Serena Williams standing next to the Wimbledon honours board after victory in 2002 (Picture: Getty)
Wimbledon will no longer have the titles ‘Miss’ and ‘Mrs’ before past female champions on their honours boards.
Over the years, the tennis grand slam has become renowned for its prestigious honours boards which are scattered around the grounds of the All England Club.
Since the tournament’s inception in 1884, the boards have had the prefix ‘Miss’ or ‘Mrs’ in front of each past female winner’s name.
However, according to The Times, Wimbledon have decided to scrap the prefixes in a move to modernise.
They will also change the tradition of listing the female champions who are married with the initials and surnames of their husbands.
Three years ago, the All England Club ditched the requirement for women’s players to be introduced on court by either ‘Miss’ or ‘Mrs’.
But it is believed that Wimbledon will continue to use the terms ‘Gentlemen’ and ‘Ladies’ to describe the action.
Andy Murray does not think WImbledon will have an exhibition feel this year (Picture: Getty)
This latest news comes after the ATP and WTA stripped Wimbledon of its ranking points this year in response to the grand slam’s decision to ban Russian and Belarusian players due to the war in Ukraine.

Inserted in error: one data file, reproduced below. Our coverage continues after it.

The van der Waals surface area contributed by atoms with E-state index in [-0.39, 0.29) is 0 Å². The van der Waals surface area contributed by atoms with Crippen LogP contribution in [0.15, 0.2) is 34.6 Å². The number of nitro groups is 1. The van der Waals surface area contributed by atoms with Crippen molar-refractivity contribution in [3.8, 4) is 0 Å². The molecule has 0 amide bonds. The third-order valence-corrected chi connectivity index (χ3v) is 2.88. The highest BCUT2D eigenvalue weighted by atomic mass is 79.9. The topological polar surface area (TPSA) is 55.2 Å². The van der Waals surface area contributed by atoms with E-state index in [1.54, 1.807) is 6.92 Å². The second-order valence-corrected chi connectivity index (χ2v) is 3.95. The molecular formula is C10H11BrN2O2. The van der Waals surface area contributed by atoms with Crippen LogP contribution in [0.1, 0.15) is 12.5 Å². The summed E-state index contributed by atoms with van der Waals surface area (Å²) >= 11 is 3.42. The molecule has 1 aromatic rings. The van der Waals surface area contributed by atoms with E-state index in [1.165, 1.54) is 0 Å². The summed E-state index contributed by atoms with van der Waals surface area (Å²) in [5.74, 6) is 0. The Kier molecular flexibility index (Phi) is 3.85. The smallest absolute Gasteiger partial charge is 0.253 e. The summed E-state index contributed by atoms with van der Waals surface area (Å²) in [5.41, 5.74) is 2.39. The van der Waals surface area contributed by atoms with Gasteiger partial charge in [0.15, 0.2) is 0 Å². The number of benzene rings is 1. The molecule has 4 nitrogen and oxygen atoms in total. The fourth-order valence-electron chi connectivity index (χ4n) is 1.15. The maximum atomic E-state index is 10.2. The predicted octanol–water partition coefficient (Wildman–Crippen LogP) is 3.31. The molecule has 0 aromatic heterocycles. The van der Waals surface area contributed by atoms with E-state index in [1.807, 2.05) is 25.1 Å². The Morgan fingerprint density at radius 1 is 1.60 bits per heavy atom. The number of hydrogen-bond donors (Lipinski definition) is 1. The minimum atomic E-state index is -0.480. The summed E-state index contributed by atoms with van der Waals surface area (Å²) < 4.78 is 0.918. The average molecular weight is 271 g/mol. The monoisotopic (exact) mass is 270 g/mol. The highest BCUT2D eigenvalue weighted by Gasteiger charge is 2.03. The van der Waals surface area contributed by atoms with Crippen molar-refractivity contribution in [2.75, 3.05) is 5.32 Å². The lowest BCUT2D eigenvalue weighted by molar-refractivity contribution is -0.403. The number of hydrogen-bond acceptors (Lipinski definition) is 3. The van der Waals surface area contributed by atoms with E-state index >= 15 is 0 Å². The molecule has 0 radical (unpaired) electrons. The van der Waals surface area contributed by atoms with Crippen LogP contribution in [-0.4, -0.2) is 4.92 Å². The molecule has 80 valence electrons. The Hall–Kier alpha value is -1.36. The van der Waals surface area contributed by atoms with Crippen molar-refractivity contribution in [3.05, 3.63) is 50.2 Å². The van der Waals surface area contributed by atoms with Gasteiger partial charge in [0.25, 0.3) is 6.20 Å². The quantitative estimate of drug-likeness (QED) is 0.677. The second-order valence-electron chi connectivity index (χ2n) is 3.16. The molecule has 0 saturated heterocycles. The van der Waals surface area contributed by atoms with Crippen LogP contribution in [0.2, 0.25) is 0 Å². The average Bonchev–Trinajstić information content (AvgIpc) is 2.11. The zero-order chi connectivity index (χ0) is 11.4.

A host of stars including Rafael Nadal and Novak Djokovic hit out at the All England Club for the ‘unfair’ treatment of their peers.
Meanwhile, the likes of Naomi Osaka, a former world No.1 and four-time slam winner, has suggested she may skip Wimbledon with no ranking points on offer.
Speaking this week, Andy Murray says he does not agree that this year’s championship will be reduced to an exhibition and compared the event at SW19 to the Masters in golf.
He said: ‘I follow golf closely and have no idea how many ranking points the winner of the Masters gets.
‘Me and my friends love football and none of us know or care how many ranking points a team gets for winning the World Cup, but I could tell you exactly who won.
‘Most people watching Wimbledon wouldn’t know or care how many points a player gets for winning a third- round match.
‘Wimbledon will never be an exhibition and will never feel like an exhibition.’
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